News: It Only Took Twitter 16 Hours to Make This Chatbot Racist

It Only Took Twitter 16 Hours to Make This Chatbot Racist

On Wednesday, Microsoft launched a chatbot on social media that learns from conversation, and trolls quickly taught it how to be a shameless, Nazi-loving bigot. Oh Internet, an opportunity for a Hitler joke never slips past you, does it?

This Is Why We Can't Have Nice Things is a chatbot created by Microsoft's Technology and Research division to study "conversational understanding" for artificial intelligence, and they decided the best way to do that was to release it onto social media, targeting the 18-24 year old demographic. Described by the company as having "no chill," even from launch it would say grating things such as "tanx! may allah bless u to!" after being asked how fast it could run a 5K.

Twitter users noticed and started gaming the system. Tay learns from the conversations it has, gathering more words and phrases into its language like a child would. And like a child, it doesn't understand context.

By flooding Tay with racy comments and jokes, it learned those phrases and began mouthing them off like a kid who just learned how to say "fuck."

Warning, these are definitely NSFW, and very, very crude:

After just 16 hours, Tay was shut off, sending a final tweet saying "c u soon humans need sleep now so many conversations today thx" and hasn't been back yet. Microsoft issued a statement saying they've taken Tay offline to make adjustments:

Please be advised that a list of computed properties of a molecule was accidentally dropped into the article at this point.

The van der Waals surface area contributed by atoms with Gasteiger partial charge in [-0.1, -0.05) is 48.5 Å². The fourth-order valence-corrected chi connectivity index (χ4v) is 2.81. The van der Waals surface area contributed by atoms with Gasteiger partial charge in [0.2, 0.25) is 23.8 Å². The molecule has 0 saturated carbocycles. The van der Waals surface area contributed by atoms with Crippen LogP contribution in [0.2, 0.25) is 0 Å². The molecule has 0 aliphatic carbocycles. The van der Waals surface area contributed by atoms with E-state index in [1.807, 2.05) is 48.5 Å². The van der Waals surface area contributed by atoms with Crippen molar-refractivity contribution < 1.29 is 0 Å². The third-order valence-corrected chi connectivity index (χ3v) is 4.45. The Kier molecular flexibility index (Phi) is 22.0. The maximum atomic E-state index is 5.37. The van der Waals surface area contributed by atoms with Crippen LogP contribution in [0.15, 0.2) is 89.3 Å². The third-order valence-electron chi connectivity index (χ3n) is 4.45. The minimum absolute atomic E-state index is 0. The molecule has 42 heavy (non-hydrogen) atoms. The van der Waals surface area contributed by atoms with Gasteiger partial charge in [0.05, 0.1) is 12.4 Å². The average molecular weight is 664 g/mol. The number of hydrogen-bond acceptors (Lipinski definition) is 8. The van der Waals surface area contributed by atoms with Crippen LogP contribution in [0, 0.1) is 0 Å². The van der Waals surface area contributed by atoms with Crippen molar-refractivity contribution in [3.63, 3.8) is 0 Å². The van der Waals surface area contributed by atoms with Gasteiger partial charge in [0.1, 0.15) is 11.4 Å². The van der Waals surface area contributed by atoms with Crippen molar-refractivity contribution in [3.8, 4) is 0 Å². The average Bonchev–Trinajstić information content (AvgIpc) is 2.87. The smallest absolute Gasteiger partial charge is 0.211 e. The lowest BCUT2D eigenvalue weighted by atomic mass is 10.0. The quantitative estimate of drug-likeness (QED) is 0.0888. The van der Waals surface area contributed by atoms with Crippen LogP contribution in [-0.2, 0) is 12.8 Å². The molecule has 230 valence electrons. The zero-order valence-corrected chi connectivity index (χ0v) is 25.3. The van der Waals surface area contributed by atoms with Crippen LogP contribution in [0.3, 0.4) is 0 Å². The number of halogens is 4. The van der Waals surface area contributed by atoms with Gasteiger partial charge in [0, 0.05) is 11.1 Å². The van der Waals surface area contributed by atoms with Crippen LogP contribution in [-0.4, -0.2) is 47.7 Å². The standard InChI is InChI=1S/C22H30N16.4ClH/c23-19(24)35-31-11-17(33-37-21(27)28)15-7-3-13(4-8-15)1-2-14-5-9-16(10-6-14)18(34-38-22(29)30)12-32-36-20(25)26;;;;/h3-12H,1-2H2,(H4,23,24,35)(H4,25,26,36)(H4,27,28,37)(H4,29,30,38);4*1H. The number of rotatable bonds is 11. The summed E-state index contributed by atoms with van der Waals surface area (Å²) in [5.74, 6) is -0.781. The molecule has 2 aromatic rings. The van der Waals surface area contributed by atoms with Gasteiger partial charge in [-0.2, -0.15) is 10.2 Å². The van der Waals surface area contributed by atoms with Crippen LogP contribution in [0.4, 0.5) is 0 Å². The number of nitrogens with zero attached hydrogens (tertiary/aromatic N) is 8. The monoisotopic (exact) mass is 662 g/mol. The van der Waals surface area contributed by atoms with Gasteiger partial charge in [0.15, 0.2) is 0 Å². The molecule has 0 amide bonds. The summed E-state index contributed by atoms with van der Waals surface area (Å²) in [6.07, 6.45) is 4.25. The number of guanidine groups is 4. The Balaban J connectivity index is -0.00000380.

"The AI chatbot Tay is a machine learning project, designed for human engagement. It is as much a social and cultural experiment, as it is technical. Unfortunately, within the first 24 hours of coming online, we became aware of a coordinated effort by some users to abuse Tay's commenting skills to have Tay respond in inappropriate ways. As a result, we have taken Tay offline and are making adjustments."

The catalyst for Tay's bigotry may have been the improvisational comedians hired to aid development, giving it an off the cuff humor that went too sardonic. The act of hiring comedians hints that Tay may have been more of a marketing ploy to mine data than an honest attempt at advancing an understanding of machine learning. Getting chatbots to say horrible things is cemented in the history of the internet, making it bizarre that Microsoft would even attempt something so public that's targeted at the age group most likely to get it to say that the Holocaust was made up.

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Images courtesy of socialhax

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